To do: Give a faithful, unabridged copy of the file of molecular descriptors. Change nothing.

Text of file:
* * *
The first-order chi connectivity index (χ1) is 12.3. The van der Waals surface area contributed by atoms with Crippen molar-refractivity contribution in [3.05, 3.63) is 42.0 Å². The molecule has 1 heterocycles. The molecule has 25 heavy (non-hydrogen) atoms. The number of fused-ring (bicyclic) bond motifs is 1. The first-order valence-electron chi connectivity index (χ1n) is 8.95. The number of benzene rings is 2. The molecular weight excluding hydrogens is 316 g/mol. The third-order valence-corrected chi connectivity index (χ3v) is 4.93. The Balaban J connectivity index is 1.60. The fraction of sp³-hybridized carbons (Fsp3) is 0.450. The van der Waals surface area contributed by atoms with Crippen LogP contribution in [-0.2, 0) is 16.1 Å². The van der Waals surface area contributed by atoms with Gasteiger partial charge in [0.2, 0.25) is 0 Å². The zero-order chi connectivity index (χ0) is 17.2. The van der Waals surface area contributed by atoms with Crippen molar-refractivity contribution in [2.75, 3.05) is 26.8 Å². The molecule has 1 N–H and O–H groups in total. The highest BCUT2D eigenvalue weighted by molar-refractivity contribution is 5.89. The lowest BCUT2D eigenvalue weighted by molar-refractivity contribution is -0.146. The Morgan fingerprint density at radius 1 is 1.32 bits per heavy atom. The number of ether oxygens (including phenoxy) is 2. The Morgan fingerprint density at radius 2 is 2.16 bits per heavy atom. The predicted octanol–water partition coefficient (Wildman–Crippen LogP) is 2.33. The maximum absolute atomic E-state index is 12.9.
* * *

The first-order chi connectivity index (χ1) is 12.3. The van der Waals surface area contributed by atoms with Crippen molar-refractivity contribution in [3.05, 3.63) is 42.0 Å². The molecule has 1 heterocycles. The molecule has 25 heavy (non-hydrogen) atoms. The number of fused-ring (bicyclic) bond motifs is 1. The first-order valence-electron chi connectivity index (χ1n) is 8.95. The number of benzene rings is 2. The molecular weight excluding hydrogens is 316 g/mol. The third-order valence-corrected chi connectivity index (χ3v) is 4.93. The Balaban J connectivity index is 1.60. The fraction of sp³-hybridized carbons (Fsp3) is 0.450. The van der Waals surface area contributed by atoms with Crippen LogP contribution in [-0.2, 0) is 16.1 Å². The van der Waals surface area contributed by atoms with Gasteiger partial charge in [0.2, 0.25) is 0 Å². The zero-order chi connectivity index (χ0) is 17.2. The van der Waals surface area contributed by atoms with Crippen molar-refractivity contribution in [2.75, 3.05) is 26.8 Å². The molecule has 1 N–H and O–H groups in total. The highest BCUT2D eigenvalue weighted by molar-refractivity contribution is 5.89. The lowest BCUT2D eigenvalue weighted by molar-refractivity contribution is -0.146. The Morgan fingerprint density at radius 1 is 1.32 bits per heavy atom. The number of ether oxygens (including phenoxy) is 2. The Morgan fingerprint density at radius 2 is 2.16 bits per heavy atom. The predicted octanol–water partition coefficient (Wildman–Crippen LogP) is 2.33. The maximum absolute atomic E-state index is 12.9.